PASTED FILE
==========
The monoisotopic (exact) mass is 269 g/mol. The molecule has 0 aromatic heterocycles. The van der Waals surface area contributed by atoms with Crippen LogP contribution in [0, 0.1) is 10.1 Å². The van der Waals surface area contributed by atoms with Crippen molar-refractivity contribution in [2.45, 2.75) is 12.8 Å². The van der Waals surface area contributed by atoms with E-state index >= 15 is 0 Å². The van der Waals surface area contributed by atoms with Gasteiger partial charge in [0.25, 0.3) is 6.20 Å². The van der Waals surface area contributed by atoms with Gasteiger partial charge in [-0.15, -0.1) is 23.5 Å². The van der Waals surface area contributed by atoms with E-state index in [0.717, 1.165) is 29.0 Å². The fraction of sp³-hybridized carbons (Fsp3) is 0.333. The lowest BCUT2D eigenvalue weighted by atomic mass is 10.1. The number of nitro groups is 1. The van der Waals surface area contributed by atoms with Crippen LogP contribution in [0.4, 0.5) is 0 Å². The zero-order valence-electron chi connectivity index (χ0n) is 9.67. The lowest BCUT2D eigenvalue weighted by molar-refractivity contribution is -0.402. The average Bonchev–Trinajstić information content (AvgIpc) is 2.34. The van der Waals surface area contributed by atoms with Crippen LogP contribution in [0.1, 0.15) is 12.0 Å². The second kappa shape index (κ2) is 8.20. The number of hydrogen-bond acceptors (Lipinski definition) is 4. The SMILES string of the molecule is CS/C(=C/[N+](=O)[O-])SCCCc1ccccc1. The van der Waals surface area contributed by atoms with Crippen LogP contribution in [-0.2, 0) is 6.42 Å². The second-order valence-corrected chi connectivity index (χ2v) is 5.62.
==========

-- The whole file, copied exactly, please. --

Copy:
The monoisotopic (exact) mass is 269 g/mol. The molecule has 0 aromatic heterocycles. The van der Waals surface area contributed by atoms with Crippen LogP contribution in [0, 0.1) is 10.1 Å². The van der Waals surface area contributed by atoms with Crippen molar-refractivity contribution in [2.45, 2.75) is 12.8 Å². The van der Waals surface area contributed by atoms with E-state index >= 15 is 0 Å². The van der Waals surface area contributed by atoms with Gasteiger partial charge in [0.25, 0.3) is 6.20 Å². The van der Waals surface area contributed by atoms with Gasteiger partial charge in [-0.15, -0.1) is 23.5 Å². The van der Waals surface area contributed by atoms with E-state index in [0.717, 1.165) is 29.0 Å². The fraction of sp³-hybridized carbons (Fsp3) is 0.333. The lowest BCUT2D eigenvalue weighted by atomic mass is 10.1. The number of nitro groups is 1. The van der Waals surface area contributed by atoms with Crippen LogP contribution in [0.4, 0.5) is 0 Å². The zero-order valence-electron chi connectivity index (χ0n) is 9.67. The lowest BCUT2D eigenvalue weighted by molar-refractivity contribution is -0.402. The average Bonchev–Trinajstić information content (AvgIpc) is 2.34. The van der Waals surface area contributed by atoms with Crippen LogP contribution in [0.1, 0.15) is 12.0 Å². The second kappa shape index (κ2) is 8.20. The number of hydrogen-bond acceptors (Lipinski definition) is 4. The SMILES string of the molecule is CS/C(=C/[N+](=O)[O-])SCCCc1ccccc1. The van der Waals surface area contributed by atoms with Crippen LogP contribution in [-0.2, 0) is 6.42 Å². The second-order valence-corrected chi connectivity index (χ2v) is 5.62.